Every organization has a way of a doing things. This way of doing things may be deliberately chosen or something which just happens, but nonetheless there is a mindset which inevitably shapes what an organization does.
The mindset which shapes us at Salem has been labelled by one Christian thinker as ancient-future. What this means is standing in the stream of historic Christianity, learning from it, even as we press on into the future, making that faith our own.
It is not our desire to be stuck in a dead traditionalism. We do, however, want to receive the best tradition has to offer us, recognizing there is much to learn from those who went before us.
Practically, this means we listen to the ancient church’s witness. Some good resources for understanding traditional Christianity include Tom Oden’s book Classic Christianity and David W. Bercot’s A Dictionary of Early Christian Beliefs. Both these works make direct reference to the writings of the early church, making it easy to learn what the early Christians taught. We receive the two classic statements of early Christian belief: The Apostles’ and Nicene Creeds.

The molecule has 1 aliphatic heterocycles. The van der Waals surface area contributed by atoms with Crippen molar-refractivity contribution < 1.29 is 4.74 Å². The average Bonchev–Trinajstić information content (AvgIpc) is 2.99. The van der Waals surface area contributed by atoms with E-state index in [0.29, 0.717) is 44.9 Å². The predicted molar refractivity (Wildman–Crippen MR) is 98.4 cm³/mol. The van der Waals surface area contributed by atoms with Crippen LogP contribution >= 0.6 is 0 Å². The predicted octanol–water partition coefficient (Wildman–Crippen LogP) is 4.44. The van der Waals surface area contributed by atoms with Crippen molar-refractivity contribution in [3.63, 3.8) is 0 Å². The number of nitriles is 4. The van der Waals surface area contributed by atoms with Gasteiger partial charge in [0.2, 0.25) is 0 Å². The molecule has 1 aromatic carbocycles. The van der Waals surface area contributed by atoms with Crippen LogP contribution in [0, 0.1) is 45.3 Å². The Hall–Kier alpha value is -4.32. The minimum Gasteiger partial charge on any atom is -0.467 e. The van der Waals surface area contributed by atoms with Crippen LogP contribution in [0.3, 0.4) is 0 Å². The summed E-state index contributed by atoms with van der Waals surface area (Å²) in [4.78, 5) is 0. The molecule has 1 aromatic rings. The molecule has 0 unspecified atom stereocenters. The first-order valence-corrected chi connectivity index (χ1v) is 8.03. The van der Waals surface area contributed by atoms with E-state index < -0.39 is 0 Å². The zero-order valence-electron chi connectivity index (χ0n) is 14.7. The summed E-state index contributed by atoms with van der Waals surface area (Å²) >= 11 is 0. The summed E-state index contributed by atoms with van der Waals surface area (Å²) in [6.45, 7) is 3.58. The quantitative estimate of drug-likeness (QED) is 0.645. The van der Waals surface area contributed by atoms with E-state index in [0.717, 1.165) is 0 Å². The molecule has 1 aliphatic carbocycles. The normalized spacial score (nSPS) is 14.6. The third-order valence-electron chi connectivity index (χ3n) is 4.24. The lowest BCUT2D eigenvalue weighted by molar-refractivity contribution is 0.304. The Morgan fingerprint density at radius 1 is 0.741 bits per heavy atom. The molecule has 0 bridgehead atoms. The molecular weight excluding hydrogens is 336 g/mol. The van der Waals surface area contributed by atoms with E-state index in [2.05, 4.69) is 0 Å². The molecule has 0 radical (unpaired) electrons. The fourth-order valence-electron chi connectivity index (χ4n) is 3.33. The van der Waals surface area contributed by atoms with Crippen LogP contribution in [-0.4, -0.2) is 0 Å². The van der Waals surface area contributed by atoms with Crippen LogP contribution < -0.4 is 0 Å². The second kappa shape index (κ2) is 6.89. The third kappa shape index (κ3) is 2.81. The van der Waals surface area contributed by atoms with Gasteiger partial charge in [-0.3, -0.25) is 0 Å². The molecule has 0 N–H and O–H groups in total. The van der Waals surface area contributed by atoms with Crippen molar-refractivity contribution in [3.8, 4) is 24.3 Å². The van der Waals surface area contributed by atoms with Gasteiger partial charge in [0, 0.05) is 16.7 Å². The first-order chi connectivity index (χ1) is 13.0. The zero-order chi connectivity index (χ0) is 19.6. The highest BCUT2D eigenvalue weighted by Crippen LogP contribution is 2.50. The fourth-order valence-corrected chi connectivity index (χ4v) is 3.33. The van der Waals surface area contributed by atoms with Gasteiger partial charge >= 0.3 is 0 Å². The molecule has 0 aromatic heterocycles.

We also embrace our reformation roots. The Protestant reformers saw themselves doing the very thing we mean by ancient-future. They revered the early church writings and saw themselves in basic continuity with them even as they made their reforms based on a fresh reading of Scripture.
Three documents in particular from the reformation period have influenced our beliefs at Salem: The Augsburg Confession, Luther’s Small Catechism, and The Heidelberg Catechism. It is no accident that all three of these documents are some of the more widely accepted statements of reformation Christianity. The founders of Salem were focused on the essentials of Christianity. Our own catechism is an attempt to express this reformation consensus.
Finally, our worship and witness are informed by this ancient faith. One of the ways this happens is as we follow the church year calendar. The church year draws us into the story of what God has done for us in Jesus Christ. Another way is as we live and work together as the people of God and with the early church recognize the presence of Christ uniquely found in Christian community. Our evangelism reflects this communal practice as we emphasize bringing people into the family of God, and our worship does this as we make room for congregational responses and sharing, both in our traditional services and in our contemporary service.
We are grateful for the gift of this ancient-future faith and invite you come join us. You are welcome at Salem Church!